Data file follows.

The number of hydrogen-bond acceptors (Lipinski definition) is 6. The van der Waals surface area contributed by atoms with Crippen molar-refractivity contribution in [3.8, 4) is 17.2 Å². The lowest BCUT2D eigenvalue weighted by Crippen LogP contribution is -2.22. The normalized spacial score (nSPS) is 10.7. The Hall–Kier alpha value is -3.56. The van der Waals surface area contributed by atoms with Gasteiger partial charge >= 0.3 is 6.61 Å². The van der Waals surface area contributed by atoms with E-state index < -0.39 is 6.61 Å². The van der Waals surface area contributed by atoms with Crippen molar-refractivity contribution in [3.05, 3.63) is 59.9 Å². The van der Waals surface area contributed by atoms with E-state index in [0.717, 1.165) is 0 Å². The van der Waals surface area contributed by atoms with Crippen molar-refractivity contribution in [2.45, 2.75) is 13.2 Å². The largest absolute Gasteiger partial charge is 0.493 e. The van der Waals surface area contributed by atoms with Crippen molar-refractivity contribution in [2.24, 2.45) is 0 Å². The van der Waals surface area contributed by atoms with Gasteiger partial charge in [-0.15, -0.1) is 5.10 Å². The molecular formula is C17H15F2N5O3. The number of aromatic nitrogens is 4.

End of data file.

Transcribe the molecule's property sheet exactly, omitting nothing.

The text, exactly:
The number of hydrogen-bond acceptors (Lipinski definition) is 6. The van der Waals surface area contributed by atoms with Crippen molar-refractivity contribution in [3.8, 4) is 17.2 Å². The lowest BCUT2D eigenvalue weighted by Crippen LogP contribution is -2.22. The normalized spacial score (nSPS) is 10.7. The Hall–Kier alpha value is -3.56. The van der Waals surface area contributed by atoms with Gasteiger partial charge >= 0.3 is 6.61 Å². The van der Waals surface area contributed by atoms with E-state index < -0.39 is 6.61 Å². The van der Waals surface area contributed by atoms with Crippen molar-refractivity contribution in [3.05, 3.63) is 59.9 Å². The van der Waals surface area contributed by atoms with E-state index in [0.717, 1.165) is 0 Å². The van der Waals surface area contributed by atoms with Crippen molar-refractivity contribution in [2.45, 2.75) is 13.2 Å². The largest absolute Gasteiger partial charge is 0.493 e. The van der Waals surface area contributed by atoms with Crippen molar-refractivity contribution in [2.24, 2.45) is 0 Å². The van der Waals surface area contributed by atoms with Gasteiger partial charge in [-0.15, -0.1) is 5.10 Å². The molecular formula is C17H15F2N5O3. The number of aromatic nitrogens is 4.